Tag Archives: Criticizing

You make me so miserable!!!

Dr. Ken Larsen

miserable_kenDr. Glasser told us that we choose our own misery.  That’s just what a miserable person wants to hear, right?  WRONG!  When I ‘m miserable I want someone to blame.  I want to feel helpless and a victim of the fickle finger of adverse circumstances.  Something, someone OUT THERE is causing my misery and suffering.

The problem is whose behavior can I control?  If my suffering is caused by someone or something outside of myself, I am condemned to a prolonged period of suffering.  I am a victim.  No one understands me.  Poor me.

Please forgive my mocking tone as I make this point.  The hopeful message that Dr. Glasser was bringing us is that if we are choosing our own misery, we can choose something else.  If we stop criticizing, blaming and complaining about external causes, we can take responsibility for our life and our total behavior.   A good way to recapture the mental health and happiness that has slipped away is to look at what we can change, our behavior.

total-behaviorDr. Glasser talks about total behavior as the four wheels on a car.  The front wheels are what steer the car.  They are how we choose to act and to think.  The back wheels are often the result of what we are doing with the front wheels.  Our actions and our thoughts have an impact on our emotions and our physiology.  The evidence for this is conclusive.

The hard part is turning away from the misery that shelters us from responsibility.  It takes courage and determination.  To change our miserable feelings, we need to move away from the back wheels and work on what we are doing and thinking.  This can be as simple as taking a walk, and reading an inspirational account of someone who has overcome their misery.

I have had bouts of depression and melancholy many times throughout my life.  I have learned to pay attention to what I’m telling you here.  It’s hard to stay miserable and depressed when physically active.  I’ve learned to take a walk, ride a bike, go the club for a workout, call a friend.  Anything to shift the focus of my attention from the navel gazing “poor, poor, pitiful me” to something that refreshes my appreciation for the life that I have.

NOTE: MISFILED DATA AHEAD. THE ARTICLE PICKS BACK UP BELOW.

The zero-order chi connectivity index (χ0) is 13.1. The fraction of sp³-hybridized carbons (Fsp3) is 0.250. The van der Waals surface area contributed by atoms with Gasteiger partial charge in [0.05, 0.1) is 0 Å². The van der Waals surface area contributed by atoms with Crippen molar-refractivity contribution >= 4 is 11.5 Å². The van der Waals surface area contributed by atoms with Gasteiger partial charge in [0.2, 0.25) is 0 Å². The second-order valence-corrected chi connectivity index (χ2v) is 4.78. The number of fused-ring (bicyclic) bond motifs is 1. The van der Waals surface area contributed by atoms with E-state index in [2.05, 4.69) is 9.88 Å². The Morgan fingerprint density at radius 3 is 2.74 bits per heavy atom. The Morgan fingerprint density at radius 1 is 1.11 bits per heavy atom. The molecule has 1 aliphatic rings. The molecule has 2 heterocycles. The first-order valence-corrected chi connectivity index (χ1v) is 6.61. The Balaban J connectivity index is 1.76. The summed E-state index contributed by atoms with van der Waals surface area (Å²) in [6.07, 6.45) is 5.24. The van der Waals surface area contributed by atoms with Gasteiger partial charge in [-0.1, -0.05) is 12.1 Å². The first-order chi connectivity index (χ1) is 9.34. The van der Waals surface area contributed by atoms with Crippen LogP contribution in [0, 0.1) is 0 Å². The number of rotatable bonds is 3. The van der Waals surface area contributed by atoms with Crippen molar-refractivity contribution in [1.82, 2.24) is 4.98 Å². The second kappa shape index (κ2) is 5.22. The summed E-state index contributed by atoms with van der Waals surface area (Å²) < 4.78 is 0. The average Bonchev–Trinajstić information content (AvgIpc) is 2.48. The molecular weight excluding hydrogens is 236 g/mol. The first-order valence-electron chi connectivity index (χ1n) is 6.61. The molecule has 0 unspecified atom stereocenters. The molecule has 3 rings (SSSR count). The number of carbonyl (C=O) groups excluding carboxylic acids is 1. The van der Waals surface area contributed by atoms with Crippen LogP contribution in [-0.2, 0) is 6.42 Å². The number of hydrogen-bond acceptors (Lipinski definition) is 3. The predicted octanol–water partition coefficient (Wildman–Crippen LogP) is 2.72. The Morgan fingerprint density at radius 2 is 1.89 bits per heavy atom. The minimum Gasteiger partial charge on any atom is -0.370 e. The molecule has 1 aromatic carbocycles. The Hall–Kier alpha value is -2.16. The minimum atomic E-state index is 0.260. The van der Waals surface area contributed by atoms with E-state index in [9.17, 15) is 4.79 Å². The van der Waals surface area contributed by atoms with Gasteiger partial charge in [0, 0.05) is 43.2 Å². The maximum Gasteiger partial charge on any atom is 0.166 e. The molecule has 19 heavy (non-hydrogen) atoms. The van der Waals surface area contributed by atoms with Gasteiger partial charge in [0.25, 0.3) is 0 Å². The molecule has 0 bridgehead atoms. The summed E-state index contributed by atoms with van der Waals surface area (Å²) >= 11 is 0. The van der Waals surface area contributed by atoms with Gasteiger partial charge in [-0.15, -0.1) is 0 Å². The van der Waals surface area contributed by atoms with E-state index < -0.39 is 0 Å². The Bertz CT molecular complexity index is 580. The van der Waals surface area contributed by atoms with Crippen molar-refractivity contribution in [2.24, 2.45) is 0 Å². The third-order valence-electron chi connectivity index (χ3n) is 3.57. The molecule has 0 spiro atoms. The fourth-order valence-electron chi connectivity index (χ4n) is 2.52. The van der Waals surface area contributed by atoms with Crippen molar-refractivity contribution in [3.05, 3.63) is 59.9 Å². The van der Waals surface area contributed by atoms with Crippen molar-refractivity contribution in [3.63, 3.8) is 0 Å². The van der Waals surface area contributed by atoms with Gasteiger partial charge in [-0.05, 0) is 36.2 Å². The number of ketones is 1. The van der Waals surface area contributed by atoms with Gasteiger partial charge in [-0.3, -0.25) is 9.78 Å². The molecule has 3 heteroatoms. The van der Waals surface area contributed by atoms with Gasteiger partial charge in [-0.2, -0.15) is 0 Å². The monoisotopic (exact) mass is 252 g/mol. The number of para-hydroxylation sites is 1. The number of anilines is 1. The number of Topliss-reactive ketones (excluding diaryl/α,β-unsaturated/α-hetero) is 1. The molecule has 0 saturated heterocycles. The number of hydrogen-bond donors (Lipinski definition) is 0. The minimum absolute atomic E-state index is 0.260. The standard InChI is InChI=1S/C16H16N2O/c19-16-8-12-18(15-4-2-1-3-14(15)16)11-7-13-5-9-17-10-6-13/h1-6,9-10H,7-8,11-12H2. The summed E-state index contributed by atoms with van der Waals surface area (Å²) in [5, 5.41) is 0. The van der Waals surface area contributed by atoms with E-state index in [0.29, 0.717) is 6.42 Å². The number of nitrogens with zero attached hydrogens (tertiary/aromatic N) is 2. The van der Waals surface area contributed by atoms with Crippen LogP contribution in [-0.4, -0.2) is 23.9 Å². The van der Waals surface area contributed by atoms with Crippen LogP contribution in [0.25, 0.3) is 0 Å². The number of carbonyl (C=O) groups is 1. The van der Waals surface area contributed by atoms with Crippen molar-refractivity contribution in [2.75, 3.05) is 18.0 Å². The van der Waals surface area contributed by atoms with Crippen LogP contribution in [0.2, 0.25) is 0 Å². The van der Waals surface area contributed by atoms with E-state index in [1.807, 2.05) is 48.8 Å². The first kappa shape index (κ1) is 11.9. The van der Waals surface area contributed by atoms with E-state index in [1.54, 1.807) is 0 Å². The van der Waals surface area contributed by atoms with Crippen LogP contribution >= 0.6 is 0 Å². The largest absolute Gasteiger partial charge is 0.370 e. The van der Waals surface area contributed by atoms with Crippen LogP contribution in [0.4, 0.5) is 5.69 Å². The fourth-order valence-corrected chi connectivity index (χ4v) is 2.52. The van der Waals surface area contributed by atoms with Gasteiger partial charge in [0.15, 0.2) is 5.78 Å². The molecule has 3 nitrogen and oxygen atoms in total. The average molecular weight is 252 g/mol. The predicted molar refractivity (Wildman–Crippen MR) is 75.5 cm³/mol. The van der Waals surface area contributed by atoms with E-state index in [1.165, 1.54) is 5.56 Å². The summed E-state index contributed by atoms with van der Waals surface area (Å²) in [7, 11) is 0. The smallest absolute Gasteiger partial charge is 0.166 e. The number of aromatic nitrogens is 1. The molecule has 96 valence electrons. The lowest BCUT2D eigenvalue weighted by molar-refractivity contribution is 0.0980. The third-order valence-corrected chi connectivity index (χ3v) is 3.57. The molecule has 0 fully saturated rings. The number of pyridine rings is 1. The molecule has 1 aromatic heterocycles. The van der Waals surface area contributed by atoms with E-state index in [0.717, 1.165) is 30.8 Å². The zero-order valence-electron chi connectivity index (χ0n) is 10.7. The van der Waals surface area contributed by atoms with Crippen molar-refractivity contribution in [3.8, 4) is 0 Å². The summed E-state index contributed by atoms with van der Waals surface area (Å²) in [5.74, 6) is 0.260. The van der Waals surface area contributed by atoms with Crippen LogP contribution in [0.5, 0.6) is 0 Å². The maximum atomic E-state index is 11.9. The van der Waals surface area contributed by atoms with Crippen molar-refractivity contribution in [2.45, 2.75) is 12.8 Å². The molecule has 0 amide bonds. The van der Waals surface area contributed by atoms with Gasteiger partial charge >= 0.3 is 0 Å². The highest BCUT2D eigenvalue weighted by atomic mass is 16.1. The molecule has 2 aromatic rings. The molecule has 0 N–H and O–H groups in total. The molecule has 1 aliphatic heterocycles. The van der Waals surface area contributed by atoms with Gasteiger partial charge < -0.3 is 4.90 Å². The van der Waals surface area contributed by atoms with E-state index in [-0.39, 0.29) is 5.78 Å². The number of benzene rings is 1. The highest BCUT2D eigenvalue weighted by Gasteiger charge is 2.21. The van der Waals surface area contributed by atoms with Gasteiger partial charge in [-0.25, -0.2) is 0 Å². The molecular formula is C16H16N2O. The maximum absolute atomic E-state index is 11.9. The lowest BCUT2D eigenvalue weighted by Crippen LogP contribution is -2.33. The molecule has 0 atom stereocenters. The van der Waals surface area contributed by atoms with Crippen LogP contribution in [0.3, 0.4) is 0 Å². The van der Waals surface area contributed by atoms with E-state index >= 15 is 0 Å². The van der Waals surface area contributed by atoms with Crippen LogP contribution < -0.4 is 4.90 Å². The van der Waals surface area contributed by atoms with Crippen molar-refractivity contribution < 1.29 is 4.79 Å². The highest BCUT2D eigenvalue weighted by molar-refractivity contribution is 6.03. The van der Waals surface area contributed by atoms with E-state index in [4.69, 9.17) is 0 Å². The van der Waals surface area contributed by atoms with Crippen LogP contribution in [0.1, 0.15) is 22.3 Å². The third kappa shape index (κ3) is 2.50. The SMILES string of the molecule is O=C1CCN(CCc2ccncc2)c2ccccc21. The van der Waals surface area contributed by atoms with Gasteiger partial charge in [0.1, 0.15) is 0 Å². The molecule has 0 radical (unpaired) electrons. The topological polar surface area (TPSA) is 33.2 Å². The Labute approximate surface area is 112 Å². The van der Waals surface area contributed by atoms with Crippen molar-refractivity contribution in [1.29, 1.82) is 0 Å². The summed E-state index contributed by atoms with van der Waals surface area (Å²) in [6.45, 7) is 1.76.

For many of us, this message is a review of fundamental insights from Dr. Glasser’s Choice Theory.  It is good to review fundamentals from time to time to refresh the wisdom we have learned.

The Voice In Your Head

By Nancy S Buck, PhD, RN

“What an idiot,” I complained out loud to myself while cooking for my family. “Luckily I am also charming, loving and willing to experiment with a new dish.”

All of this came out of my mouth automatically. I was not interested in having anyone else hear this monologue but me. You see, I have been attempting to change an old habit, an organized behavior. There is a voice in my head that admonishes, criticizes and belittles me when I make a mistake. Too often I listen to this voice that is putting me down and practicing one of the deadly habits that destroys relationships. The plan I’m not trying to cultivate instead has me shifting to my own out loud voice that encourages my efforts, complimenting me no matter the results!

sadwomanDo you know whose voice is in your head? You know the one I mean, the one that tells you “Be careful!” or “How selfish” or “That won’t work out.” This isn’t the voice that might be categorized as a hallucination. No, this is the voice that Eric Berne, founder of Transactional Analysis, described as critical parent. Berne stated that we maintained different ego states, including critical parent. (TA is a type of therapy that has lost favor in the current psychological circles Berne’s work was an updated and more modern version of Freudian theory of ego states.)

The voice and words that you hear in your head are most likely the statements you heard as a child spoken by your parents, older siblings, teachers, coaches and other carers. Your parents may not have said or meant what the voice in your head is saying and meaning. But remember, you absorbed and incorporated these statements as a child, with a child’s comprehension and understanding. And that is what still sticks as the cautionary, criticizing, or admonishing voice in your head.